Listen, the South Africans and anyone for that matter can formulate any view they please about what is good for Zimbabwe, those of us who are Zimbabwean know that that deal is a poisoned chalice, that Morgan Tsvangirai might as well go and drink a bucket full load of cholera-infested water than enter that arrangement. It is neither in the interests of Zimbabwe, it is to save the egos of those regional powers that have fiddled whilst they are being told by Zimbabweans that all was not well. They denied there was a crisis in Zimbabwe and this is a face-saving gesture from them. They cannot bring themselves to accept that they were wrong in their judgement of the Zimbabwean situation and in its characterisation. That they must eat humble pie and accept that they have been as responsible as Robert Mugabe in allowing the country to degenerate to the level that it has.

If Morgan Tsvangirai has any good sense left in him he should stay away from that. There is one difference, he can show his responsibility as a leader by assuring that there’s aid or help that is targeted to the victims of the humanitarian crisis. That doesn’t necessarily mean he must enter a governmental arrangement that will not transform how governance and politics is done in our country.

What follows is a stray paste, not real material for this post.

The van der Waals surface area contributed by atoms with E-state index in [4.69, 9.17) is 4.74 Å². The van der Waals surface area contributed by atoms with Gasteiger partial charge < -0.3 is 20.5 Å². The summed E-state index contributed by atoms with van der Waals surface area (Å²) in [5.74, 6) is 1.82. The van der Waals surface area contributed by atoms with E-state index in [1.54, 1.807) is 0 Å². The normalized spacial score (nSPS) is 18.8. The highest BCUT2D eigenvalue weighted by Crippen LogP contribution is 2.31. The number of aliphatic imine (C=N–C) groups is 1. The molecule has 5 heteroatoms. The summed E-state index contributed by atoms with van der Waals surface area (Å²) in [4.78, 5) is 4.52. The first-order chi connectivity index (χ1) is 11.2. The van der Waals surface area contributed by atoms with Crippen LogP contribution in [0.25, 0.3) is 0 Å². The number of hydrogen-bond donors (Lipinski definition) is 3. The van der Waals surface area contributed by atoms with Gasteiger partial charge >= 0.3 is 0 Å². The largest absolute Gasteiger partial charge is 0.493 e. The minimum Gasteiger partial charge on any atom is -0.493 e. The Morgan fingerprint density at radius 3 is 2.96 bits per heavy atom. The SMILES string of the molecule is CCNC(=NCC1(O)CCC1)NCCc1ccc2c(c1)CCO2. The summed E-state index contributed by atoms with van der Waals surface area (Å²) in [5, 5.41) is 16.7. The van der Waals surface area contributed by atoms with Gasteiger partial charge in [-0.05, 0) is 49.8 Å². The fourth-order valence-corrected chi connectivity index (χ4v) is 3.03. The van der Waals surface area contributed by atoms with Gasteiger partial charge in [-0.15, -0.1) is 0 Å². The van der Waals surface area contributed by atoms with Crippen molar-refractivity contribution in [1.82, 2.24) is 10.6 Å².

VG: How would you answer people who say that we know of Mugabe’s failures but what about the MDC? Now from what you have seen, what is their resolution beyond rhetoric to stop the spread of cholera and starvation for example?

BK: They are not in government. We cannot place on people who are not in government the obligations that are expected by people of its elected government. That is irresponsible talk. We don’t sit around when there is crime in South Africa and say what has the DA done to end crime? We look at the governments in power. It is neither intelligent nor a sign of honesty for anybody to say an opposition political party can end only that which an elected government which has full charge of the arms of state is obligated to deal with.